TAC Hankies for Father’s Day

The Transport Accident Commission (TAC) in Victoria Australia has called on fathers to think about how drink driving could affect their families. The new print and radio advertising campaign, launched ahead of Father’s Day, urged dads to think twice before having their next beer. The advertisements tell the story of a daughter, who this year is buying hankies for herself for Father’s Day, because her dad has died in a drink driving accident. Aimed at fathers and children, the advertisement asks: “Have you got a Dad? . . . Tell him to think about you before he has his next beer and decides to drive home.”

TAC Father's Day newspaper advertisement

Play the Father’s Day Radio Ad

The TAC’s Acting Chief Executive Officer Philip Reed said it was the first time the TAC had drawn on the relationship between fathers and daughters to promote the Drink Drive Bloody Idiot message. “It’s in a similar vein to the Mother’s Day ad in May, which told the sad story of the loss of a son,” Mr Reed said. “Special days like Mother’s Day, Father’s Day, Christmas and anniversaries, evoke painful memories for families affected by road trauma.”

The Script

This year I’m getting hankies for Father’s Day. I know, it’s a pretty crap present, but they’re not for him. They’re for me.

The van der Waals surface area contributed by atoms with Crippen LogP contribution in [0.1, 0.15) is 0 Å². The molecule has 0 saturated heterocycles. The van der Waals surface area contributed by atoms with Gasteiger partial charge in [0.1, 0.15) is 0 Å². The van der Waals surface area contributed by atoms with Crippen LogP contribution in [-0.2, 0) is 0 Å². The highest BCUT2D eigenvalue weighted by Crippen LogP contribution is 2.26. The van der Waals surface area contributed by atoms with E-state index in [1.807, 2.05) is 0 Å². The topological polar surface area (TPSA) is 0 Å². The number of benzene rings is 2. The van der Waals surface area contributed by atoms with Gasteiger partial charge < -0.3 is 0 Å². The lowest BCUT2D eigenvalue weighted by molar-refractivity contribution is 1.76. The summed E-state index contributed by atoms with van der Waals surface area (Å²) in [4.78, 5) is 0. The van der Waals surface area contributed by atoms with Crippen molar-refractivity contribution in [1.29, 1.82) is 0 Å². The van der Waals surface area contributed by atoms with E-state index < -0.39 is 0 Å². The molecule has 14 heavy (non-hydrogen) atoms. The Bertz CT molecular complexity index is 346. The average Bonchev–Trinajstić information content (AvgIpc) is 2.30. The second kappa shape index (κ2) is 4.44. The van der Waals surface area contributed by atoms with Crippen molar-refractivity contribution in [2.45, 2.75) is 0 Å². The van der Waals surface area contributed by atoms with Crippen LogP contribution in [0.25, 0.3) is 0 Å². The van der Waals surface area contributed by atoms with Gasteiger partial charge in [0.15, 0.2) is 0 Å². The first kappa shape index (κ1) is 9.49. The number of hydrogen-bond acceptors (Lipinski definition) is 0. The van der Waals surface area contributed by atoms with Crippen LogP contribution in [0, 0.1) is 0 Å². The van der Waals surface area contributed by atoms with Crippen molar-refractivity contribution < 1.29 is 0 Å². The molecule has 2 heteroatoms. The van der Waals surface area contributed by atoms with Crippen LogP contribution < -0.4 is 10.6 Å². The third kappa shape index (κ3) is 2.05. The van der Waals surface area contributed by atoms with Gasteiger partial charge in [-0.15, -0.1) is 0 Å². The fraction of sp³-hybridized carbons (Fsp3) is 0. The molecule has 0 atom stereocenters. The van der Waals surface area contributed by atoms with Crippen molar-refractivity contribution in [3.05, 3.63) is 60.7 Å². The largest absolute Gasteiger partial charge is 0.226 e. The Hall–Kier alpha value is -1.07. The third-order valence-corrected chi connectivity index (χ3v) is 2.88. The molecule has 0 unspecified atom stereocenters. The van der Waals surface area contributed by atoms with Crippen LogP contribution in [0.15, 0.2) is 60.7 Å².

You try to ignore Father’s Day but it’s not easy when all you see are adverts for cordless drills and leaf blowers and loud voices saying “Make Dad’s day”. If only.

Best thing I ever did was a photo of me with Ben as a puppy that I spent ages putting in a frame with shells
around it. Dads keep that sort of stuff forever.

Dad, I wanted you to embarrass me on my 21st with sooky stories, like me having a crush on Dean at Primary School. And like how you always used to get narky and go ballistic with me, “I’m not going to tell you again”. But you always did.

Well that’s nothing to how angry I am with you now; angry, sad, empty and all that stuff mixed up in one big… blah.

Have you got a Dad? Sure you have; well stuff buying him presents, just tell him, tell him how important he is. Tell him one day you want to see him hold his first grandkid in his big old ugly hands. Tell him to think about you before he has that extra beer and decides to drive home.


The Father’s Day campaign was developed at Grey, Melbourne, by art director Pete Becker, copywriter Nigel Dawson, associate art director Amahl Weeratne, agency producer Grace Deacon, photographer Stuart Crossett, sound and music produced at Risk Sound, Melbourne by Nigel Dawson and Phil Webster.